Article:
The Bṛhadāranyaka Upaniṣad does not care about Thompson’s theodicean concerns, and it is a disrespect to the original text to pretend that it does. Thompson’s post-Christian theodicy is every bit as much a redescription, a rereading, a reinterpretaiton, as any rebirthless eudaimonist interpretation is. If what Thompson means to say is that 20th- and 21st-century social-scientific evidence gives us reason to think that the Upaniṣads were turning to karma to answer questions of theodicy, well, neither his sources nor mine establish that that is the core of karma beliefs in everyday Buddhist society even now – let alone giving us licence to read the concerns of 20th- and 21st-century people back on to ancient texts with the assurance that the intervening three thousand years made no significant difference in the way people think about anything. Obeyesekere, it is important to point out again, does not himself indulge in anything close to such a rereading. He is an anthropologist by trade, one who did most of his fieldwork in his home country of Sri Lanka, so he is extremely aware of how karma functions in that Buddhist society now – and, it bears repeating for a third time, he never once tries to claim that the original purpose of the rebirth doctrine, or its later ethicization in terms of karma, was to explain why bad things happen to good people. Obeyesekere does describe karma as an “eschatology”, but theodicy is not what he means by that term, nor is it what “eschatology” means in any other sort of theological discourse.
By contrast, Śāntideva claims multiple times that our good actions and habits bring good results to us (and vice versa), in this life and future ones. Thompson himself has agreed with an effectively eudaimonistic description of so-called “karmic eschatology” according to which, in his words, “in the long run—in the next life—people will receive the good results of their good actions, and the bad results of their bad ones.” Śāntideva agrees with this statement with one modification: the long run in which we get the results of actions does not only include the next life, but also this one. Śāntideva himself is a deterministic eudaimonist, and his eudaimonism can be deterministic because it does includes future lives. I do not believe in a future life, at least not one with the kind of ethical causality Śāntideva sees, and therefore my eudaimonism cannot be deterministic but must be probabilistic. To make the eudaimonism deterministic rather than probabilistic is indeed a departure from Śāntideva’s views, but the basic eudaimonism itself is contiguous with them. For that reason, I submit, reading Śāntideva’s view of karma as eudaimonistic is considerably less of a form of cherry-picking than is reading it as theodicy in the way Thompson wishes to do. I therefore reaffirm that my reading of karma is congruent with sources like Śāntideva’s texts (which are the important ones) – as much, anyway, as Śāntideva’s Mahāyāna is congruent with the teachings of the historical Buddha! (It is quite possible the move from early Buddhism through Mahāyāna through East Asia to modernism as a relatively continuous process of Descent.)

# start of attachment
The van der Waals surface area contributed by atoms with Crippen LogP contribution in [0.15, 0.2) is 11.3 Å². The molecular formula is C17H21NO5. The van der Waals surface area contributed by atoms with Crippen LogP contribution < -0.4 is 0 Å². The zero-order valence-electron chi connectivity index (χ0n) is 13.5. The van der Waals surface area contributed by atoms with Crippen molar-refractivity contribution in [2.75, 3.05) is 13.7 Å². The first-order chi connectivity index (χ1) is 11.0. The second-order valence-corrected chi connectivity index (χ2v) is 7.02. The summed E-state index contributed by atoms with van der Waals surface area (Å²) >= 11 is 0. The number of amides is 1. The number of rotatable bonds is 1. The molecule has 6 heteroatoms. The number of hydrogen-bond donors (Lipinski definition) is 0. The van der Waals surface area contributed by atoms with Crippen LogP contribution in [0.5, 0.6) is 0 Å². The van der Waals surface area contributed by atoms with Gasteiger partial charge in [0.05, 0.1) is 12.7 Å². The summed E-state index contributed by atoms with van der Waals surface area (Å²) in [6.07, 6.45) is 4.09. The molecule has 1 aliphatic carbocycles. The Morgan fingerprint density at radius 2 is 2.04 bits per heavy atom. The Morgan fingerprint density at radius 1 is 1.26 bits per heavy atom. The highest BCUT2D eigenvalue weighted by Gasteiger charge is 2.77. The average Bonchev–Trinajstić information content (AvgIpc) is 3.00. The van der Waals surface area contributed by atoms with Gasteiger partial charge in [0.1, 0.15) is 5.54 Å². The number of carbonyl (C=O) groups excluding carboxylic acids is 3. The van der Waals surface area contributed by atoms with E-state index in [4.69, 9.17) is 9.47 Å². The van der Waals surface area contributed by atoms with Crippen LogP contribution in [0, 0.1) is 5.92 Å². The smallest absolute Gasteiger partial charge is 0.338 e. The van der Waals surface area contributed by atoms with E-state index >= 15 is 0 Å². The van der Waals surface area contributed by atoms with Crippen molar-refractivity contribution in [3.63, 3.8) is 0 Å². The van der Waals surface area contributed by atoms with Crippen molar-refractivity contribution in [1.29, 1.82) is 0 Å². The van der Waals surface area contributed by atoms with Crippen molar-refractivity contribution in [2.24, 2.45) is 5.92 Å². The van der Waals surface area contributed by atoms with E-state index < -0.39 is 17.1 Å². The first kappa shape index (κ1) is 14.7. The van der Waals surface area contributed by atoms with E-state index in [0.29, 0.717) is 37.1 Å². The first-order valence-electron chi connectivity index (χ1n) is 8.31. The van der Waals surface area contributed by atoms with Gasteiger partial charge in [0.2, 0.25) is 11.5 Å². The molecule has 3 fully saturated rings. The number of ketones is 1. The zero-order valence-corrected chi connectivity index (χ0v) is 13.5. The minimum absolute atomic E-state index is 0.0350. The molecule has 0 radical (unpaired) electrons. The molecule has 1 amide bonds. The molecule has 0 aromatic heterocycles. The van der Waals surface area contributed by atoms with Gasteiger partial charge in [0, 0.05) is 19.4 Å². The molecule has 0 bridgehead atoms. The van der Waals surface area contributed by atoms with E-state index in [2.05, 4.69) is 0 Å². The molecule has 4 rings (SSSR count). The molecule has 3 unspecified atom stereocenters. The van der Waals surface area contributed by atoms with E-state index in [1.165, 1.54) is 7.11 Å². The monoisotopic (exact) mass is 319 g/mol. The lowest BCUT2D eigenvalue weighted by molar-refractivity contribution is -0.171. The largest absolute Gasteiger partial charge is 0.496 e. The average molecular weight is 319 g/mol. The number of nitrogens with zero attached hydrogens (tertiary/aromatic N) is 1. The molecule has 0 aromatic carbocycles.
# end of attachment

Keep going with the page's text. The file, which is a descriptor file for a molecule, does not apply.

I am sensing that at the edges of Thompson’s critiques so far there may be a genuinely powerful Buddhist critique of eudaimonism to be made, one that has to do with eudaimonism doing an insufficient job of revaluating our life priorities – something, perhaps, to do with self-transcendence and the connection of the cosmos to the meaning of human lives. (Actual eschatology, as opposed to theodicy, can speak to such questions.) Thompson’s closing discussion of authenticity hints at such a critique, and I would be interested in hearing more critiques along that line. But I think that any such points have mostly gotten lost in the discussion so far, and will continue to get lost as long as Thompson continues to insist on the evidenceless claim that Buddhist karma is fundamentally about explaining why bad things happen to good people.